- Reinforcement Learning (RL)
- Deep Distributed Q Network Partial Observability
- Markov Decision Process (MDP)
Game Theory is a branch of mathematics used to model the strategic interaction between different players in a context with predefined rules and outcomes. Game Theory can be applied in different ambit of Artificial Intelligence:
- Multi-agent AI systems.
- Imitation and Reinforcement Learning (RL).
- Adversary training in Generative Adversarial Network (GAN)s.
Game Theory can also be used to describe many situations in our daily life and Machine Learning models. Game Theory in Artificial Intelligence | Pier Paolo Ippolito - Towards Data Science
For example, a Classification algorithm such as Support Vector Machine (SVM) can be explained in terms of a two-player game in which one player is challenging the other to find the best hyper-plane giving him the most difficult points to classify. The game will then converge to a solution which will be a trade-off between the strategic abilities of the two players (eg. how well the fist player was challenging the second one to classify difficult data points and how good was the second player to identify the best decision boundary).
An example of Nash Equilibrium can be when the Support Vector Machine (SVM) classifier agrees on which hyper-plane to use classify our data.
Nash equilibrium is a concept within game theory where the optimal outcome of a game is where there is no incentive to deviate from their initial strategy. More specifically, the Nash equilibrium is a concept of game theory where the optimal outcome of a game is one where no player has an incentive to deviate from his chosen strategy after considering an opponent's choice. Overall, an individual can receive no incremental benefit from changing actions, assuming other players remain constant in their strategies. A game may have multiple Nash equilibria or none at all. Nash Equilibrium | James Chen - Investopedia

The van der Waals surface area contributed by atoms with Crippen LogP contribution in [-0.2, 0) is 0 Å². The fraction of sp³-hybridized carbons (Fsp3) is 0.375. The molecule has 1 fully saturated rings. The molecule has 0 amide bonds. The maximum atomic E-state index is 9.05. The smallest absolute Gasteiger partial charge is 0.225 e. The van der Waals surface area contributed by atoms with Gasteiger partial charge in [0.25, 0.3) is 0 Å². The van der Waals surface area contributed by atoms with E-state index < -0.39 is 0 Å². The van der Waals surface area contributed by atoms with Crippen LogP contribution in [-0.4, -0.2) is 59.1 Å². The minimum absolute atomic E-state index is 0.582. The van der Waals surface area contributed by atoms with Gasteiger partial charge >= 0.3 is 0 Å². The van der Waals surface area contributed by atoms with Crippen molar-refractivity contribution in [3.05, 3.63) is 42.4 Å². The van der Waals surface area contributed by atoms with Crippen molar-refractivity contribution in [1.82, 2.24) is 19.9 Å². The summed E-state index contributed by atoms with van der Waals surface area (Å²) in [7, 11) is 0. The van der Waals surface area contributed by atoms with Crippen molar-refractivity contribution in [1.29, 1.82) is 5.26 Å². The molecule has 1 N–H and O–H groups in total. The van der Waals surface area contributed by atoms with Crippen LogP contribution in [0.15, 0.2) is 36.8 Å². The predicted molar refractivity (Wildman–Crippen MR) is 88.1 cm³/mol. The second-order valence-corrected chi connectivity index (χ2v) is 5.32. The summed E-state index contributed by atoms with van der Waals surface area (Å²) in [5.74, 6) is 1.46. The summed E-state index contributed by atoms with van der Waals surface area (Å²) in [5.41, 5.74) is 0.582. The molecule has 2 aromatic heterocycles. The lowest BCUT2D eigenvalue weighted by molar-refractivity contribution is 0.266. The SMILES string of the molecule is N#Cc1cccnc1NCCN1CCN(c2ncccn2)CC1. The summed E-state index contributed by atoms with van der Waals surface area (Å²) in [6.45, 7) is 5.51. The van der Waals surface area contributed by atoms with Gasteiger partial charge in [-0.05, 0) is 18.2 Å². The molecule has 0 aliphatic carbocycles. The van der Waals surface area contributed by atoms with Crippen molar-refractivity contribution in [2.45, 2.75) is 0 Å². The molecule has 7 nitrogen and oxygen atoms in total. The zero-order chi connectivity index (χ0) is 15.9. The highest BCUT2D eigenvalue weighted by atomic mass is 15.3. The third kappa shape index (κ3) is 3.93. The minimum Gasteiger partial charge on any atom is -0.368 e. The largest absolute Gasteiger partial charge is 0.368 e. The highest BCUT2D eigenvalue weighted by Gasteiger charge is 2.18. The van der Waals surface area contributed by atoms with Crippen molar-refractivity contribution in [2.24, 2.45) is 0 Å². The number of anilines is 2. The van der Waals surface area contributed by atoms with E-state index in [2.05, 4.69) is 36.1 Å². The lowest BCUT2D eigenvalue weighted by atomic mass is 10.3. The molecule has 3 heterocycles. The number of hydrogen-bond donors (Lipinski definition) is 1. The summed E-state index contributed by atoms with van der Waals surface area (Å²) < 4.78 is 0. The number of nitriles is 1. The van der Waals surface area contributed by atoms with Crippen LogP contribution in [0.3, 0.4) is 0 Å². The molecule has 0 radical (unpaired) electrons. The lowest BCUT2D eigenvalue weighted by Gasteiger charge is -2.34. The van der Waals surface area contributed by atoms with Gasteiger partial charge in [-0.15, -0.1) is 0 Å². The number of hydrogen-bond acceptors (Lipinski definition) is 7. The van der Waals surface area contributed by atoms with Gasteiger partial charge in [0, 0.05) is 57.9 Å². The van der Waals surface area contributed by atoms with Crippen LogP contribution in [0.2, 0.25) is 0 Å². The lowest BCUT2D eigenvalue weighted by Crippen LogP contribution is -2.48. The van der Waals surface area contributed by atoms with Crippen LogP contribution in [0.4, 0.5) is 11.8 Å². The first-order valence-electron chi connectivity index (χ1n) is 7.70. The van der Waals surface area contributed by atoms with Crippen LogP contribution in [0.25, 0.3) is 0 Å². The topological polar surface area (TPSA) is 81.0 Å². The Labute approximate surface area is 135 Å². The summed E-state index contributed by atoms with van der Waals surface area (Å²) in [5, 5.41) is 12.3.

The prisoner's dilemma is a paradox in decision analysis in which two individuals acting in their own self-interests do not produce the optimal outcome. The typical prisoner's dilemma is set up in such a way that both parties choose to protect themselves at the expense of the other participant. As a result, both participants find themselves in a worse state than if they had cooperated with each other in the decision-making process. The prisoner's dilemma is one of the most well-known concepts in modern game theory. Prisoner's Dilemma | Jim Chappelow - Investopedia